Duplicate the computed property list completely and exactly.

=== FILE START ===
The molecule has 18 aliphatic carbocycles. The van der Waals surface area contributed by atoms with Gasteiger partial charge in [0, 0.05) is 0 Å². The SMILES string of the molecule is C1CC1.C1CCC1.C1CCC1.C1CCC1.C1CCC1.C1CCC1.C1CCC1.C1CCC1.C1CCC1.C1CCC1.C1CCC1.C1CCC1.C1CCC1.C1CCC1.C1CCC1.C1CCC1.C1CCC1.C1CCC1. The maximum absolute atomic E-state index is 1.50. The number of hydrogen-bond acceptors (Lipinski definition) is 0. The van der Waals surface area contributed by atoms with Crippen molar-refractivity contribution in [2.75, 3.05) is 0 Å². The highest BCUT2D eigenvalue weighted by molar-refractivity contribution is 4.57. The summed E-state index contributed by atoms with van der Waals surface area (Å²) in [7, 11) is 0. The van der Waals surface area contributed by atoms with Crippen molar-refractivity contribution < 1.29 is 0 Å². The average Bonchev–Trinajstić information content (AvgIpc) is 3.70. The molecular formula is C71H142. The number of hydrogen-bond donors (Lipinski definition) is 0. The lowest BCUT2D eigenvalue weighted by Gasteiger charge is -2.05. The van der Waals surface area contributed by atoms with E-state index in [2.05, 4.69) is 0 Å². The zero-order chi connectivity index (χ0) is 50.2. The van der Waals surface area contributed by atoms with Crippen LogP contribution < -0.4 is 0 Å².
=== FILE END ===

The molecule has 18 aliphatic carbocycles. The van der Waals surface area contributed by atoms with Gasteiger partial charge in [0, 0.05) is 0 Å². The SMILES string of the molecule is C1CC1.C1CCC1.C1CCC1.C1CCC1.C1CCC1.C1CCC1.C1CCC1.C1CCC1.C1CCC1.C1CCC1.C1CCC1.C1CCC1.C1CCC1.C1CCC1.C1CCC1.C1CCC1.C1CCC1.C1CCC1. The maximum absolute atomic E-state index is 1.50. The number of hydrogen-bond acceptors (Lipinski definition) is 0. The van der Waals surface area contributed by atoms with Crippen molar-refractivity contribution in [2.75, 3.05) is 0 Å². The highest BCUT2D eigenvalue weighted by molar-refractivity contribution is 4.57. The summed E-state index contributed by atoms with van der Waals surface area (Å²) in [7, 11) is 0. The van der Waals surface area contributed by atoms with Crippen molar-refractivity contribution < 1.29 is 0 Å². The average Bonchev–Trinajstić information content (AvgIpc) is 3.70. The molecular formula is C71H142. The number of hydrogen-bond donors (Lipinski definition) is 0. The lowest BCUT2D eigenvalue weighted by Gasteiger charge is -2.05. The van der Waals surface area contributed by atoms with E-state index in [2.05, 4.69) is 0 Å². The zero-order chi connectivity index (χ0) is 50.2. The van der Waals surface area contributed by atoms with Crippen LogP contribution < -0.4 is 0 Å².